With the attack on the US Pacific Fleet on December 7, 1941, Japan had brought the most powerful nation on earth into the war on the side of the Allies.
Japan's war planners, specifically Isoroku Yamamoto, never gave any thought the galvanizing effect a surprise attack might have on the American public. Since the war it has been a source of debate among historians what would have happened if Nomura and Kurusu had delivered the declration of war on time. It is unlikely a timely delivery would have much effect in preventing the United States from crying out for blood with only a half-hour warning. Curiously the psychological effect of such an attack was never considered.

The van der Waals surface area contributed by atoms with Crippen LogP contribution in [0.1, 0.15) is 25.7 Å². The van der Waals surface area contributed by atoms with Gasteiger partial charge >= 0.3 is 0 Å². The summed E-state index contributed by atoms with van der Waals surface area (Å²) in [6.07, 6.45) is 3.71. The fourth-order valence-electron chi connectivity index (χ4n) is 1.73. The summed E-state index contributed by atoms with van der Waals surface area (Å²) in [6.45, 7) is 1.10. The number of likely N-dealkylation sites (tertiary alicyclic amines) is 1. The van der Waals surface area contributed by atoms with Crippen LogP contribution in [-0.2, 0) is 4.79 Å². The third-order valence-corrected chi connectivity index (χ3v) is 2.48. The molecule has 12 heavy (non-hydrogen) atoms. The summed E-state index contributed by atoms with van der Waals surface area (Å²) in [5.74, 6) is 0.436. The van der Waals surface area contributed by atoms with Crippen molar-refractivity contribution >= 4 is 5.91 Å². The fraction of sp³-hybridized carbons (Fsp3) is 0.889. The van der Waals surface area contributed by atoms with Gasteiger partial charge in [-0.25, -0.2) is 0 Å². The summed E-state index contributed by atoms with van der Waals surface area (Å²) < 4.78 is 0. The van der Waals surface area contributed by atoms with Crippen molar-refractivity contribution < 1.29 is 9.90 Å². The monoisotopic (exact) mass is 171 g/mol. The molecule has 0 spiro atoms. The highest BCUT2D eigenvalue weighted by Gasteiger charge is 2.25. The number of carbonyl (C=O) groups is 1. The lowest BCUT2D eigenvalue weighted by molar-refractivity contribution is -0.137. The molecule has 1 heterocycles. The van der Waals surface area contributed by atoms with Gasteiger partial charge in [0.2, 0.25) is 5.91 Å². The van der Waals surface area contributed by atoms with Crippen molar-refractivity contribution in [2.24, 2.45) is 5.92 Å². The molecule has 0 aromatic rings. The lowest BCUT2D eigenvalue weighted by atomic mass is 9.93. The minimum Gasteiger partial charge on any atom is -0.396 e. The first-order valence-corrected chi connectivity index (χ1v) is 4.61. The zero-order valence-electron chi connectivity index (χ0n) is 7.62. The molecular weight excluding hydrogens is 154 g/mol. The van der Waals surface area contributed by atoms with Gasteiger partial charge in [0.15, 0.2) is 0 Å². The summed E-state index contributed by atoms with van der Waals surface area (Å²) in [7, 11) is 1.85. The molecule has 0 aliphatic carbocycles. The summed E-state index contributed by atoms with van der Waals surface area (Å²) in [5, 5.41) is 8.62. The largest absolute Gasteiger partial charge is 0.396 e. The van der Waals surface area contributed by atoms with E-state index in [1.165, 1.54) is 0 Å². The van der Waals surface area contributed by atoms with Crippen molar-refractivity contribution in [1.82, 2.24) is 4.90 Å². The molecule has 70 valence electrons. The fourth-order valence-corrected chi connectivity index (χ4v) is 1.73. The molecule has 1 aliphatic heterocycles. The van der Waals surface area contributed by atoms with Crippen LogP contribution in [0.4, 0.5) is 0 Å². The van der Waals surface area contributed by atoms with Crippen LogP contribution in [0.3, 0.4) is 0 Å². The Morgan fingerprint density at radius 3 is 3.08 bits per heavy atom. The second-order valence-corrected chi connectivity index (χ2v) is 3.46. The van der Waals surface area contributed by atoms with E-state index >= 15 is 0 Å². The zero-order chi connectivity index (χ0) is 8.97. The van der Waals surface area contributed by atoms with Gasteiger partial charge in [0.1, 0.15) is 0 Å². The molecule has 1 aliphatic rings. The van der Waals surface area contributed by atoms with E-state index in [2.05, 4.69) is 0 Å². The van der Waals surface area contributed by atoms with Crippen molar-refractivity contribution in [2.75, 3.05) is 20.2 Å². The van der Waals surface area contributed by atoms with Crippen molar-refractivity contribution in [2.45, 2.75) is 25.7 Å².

The Pearl Harbor attack was just part of an orchestrated, Pacific-wide assault. Seriously underestimating the naval, air, and ground strength of Japan, the Allies assumed that they would be able to ward off blows that would come in succession. They did not expect the Japanese to attack all predicted targets at the same time. As casualties and losses mounted, it would have been unlikely that the United States would have responded any other way than total war.
Roosevelt, declaring war on December 8, 1941, declared the previous day a “date that will live in infamy,” and listed all of the places in the Pacific that the Japanese attacked. Still, the serious condition of the US Pacific Fleet was kept a secret, partly out of the desire to not panic the public, especially the west coast. Also, the War Department did not wish to give information to the enemy, which they assumed was reading American papers. A serious crisis had befallen the Americans.